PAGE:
*For recognizing that b is analogous to k * *1 point *

*For the correct answer * *1 point *

2 *I*

*T* *p*

= *b*

© 2011 The College Board.

Visit the College Board on the Web: www.collegeboard.org.

**AP**

^{®}** PHYSICS C: MECHANICS ** **2011 SCORING GUIDELINES **

**Question 3 (continued) **

**Distribution**

** of points **

(c) 2 points

Sample graph

For correctly plotting the data 1 point

*For drawing a reasonable, best-fit straight line * 1 point

Note: For correctly plotted data, a reasonable, best-fit straight line does NOT pass through the origin.

(d) 3 points

The general equation for a straight line is *, where m is the slope and b is *
*the y-intercept. *

( )

*y x* = *mx* +*b*
*T*2 = *mI* *+ b *

## ( )

^{2}

*m* = D *T* D*I*

For using two points from the best-fit line to calculate the slope 1 point

Example from the graph shown:

## ( )

## ( )

2 2

2 2

11.5 s 2.0 s 0.07 kg m 0.00 kg m

*m* -

= i - i

2 2

135 s kg m

*m* = i

For an intercept calculated or directly read from the graph 1 point 2.0 s2

*b* =

For using the variables *T*^{2}* and I in the equation * 1 point

## ( )

2 135 s2 kg m2 2.0 s^{2}

*T* = i *I* +

**AP**

^{®}** PHYSICS C: MECHANICS ** **2011 SCORING GUIDELINES **

**Question 3 (continued) **

**Distribution**

** of points **

(e) 3 points

Using the equation from part (b)
2 *I*

*T* *p*

= *b*

2 2 4 2

4 *I*

*T* *p* *p* *I*

*b* *b*

= =

For comparing this to part (d) and noting that *4p*^{2}

*b* is the slope of the line 1 point
4 2

*p* *m*
*b* =

For using the value of the slope determined in part (d) 1 point

2 2

2 2

4 4

135 s kg m
*m*

*p* *p*

*b* = =

i

2 2

0.292 kg m s

*b* = i

For the correct units on the numerical answer 1 point

(f) 1 point

For a correct physical explanation for the intercept that mentions the effect of the flexible rod

1 point Example: The intercept is the square of the period of oscillation of the flexible rod.

© 2011 The College Board.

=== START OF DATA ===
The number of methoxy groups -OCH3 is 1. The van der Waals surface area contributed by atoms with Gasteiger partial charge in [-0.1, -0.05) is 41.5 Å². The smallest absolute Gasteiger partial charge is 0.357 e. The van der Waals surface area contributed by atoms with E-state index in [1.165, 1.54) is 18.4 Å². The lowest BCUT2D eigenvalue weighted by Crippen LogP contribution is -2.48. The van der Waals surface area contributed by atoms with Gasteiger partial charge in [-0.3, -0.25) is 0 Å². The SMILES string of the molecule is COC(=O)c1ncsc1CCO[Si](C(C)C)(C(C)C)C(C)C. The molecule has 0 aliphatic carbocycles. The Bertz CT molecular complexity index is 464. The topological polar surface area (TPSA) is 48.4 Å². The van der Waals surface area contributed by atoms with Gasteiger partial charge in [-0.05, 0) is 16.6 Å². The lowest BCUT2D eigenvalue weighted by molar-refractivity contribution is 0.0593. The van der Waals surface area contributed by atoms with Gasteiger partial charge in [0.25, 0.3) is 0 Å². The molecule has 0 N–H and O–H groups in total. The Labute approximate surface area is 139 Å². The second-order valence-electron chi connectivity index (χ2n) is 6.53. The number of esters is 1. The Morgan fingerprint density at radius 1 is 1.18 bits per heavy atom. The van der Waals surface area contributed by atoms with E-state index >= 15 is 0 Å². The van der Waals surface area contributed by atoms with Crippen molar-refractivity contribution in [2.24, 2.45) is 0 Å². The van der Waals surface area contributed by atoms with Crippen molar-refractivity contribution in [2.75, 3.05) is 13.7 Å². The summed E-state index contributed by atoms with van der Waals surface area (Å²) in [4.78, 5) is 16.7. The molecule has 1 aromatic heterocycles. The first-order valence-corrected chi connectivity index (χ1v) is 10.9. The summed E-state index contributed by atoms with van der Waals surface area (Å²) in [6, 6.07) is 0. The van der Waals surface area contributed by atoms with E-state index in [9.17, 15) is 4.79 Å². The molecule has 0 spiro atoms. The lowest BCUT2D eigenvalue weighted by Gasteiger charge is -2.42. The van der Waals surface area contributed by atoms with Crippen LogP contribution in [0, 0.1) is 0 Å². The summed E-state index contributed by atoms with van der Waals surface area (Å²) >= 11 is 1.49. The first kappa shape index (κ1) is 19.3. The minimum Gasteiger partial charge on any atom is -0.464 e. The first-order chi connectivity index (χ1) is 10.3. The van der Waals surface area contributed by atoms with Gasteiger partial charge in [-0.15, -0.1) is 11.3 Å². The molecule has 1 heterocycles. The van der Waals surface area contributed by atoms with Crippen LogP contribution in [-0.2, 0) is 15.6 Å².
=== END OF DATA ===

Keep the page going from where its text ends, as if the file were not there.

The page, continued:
Visit the College Board on the Web: www.collegeboard.org.

© 2011 The College Board.

Visit the College Board on the Web: www.collegeboard.org.

© 2011 The College Board.

Visit the College Board on the Web: www.collegeboard.org.

© 2011 The College Board.

Visit the College Board on the Web: www.collegeboard.org.

**AP**

^{®}** PHYSICS C: MECHANICS ** **2011 SCORING COMMENTARY **

**Question 3 **

**Overview**

This lab question assessed students’ understanding of simple harmonic motion and the standard linearization method of data analysis by analyzing the oscillation of a torsion pendulum.

**Sample: M3A **
**Score: 15 **

This is a very nicely written response with a well-stated answer to part (f). Note that both

2 2

*d*
*dt*

*q* and were
acceptable in part (a). Part (b) did not require that student work be shown; however, it is always good to do
so because partial credit could not be earned without it.

*q*

**Sample: M3B **
**Score: 11 **

This response earned only 1 point in part (a) for substituting *bq for the net torque. Full credit was earned for *
parts (b) and (c), but a point was lost in part (d) for not using * and I in the equation of the line. The *

response did not earn 1 point in part (e) because there are no units in the answer. Part (f) earned full credit.

*T*2

**Sample: M3C **
**Score: 4 **

Parts (a) and (b) earned no credit. Full credit was earned for the graphing in part (c). Part (d) lost 1 point for not
using * and I in the equation of the line. Data points are used to calculate the slope, but because the best-fit *
line goes through these points, the point was earned. Parts (e) and (f) earned no credit.

*T*2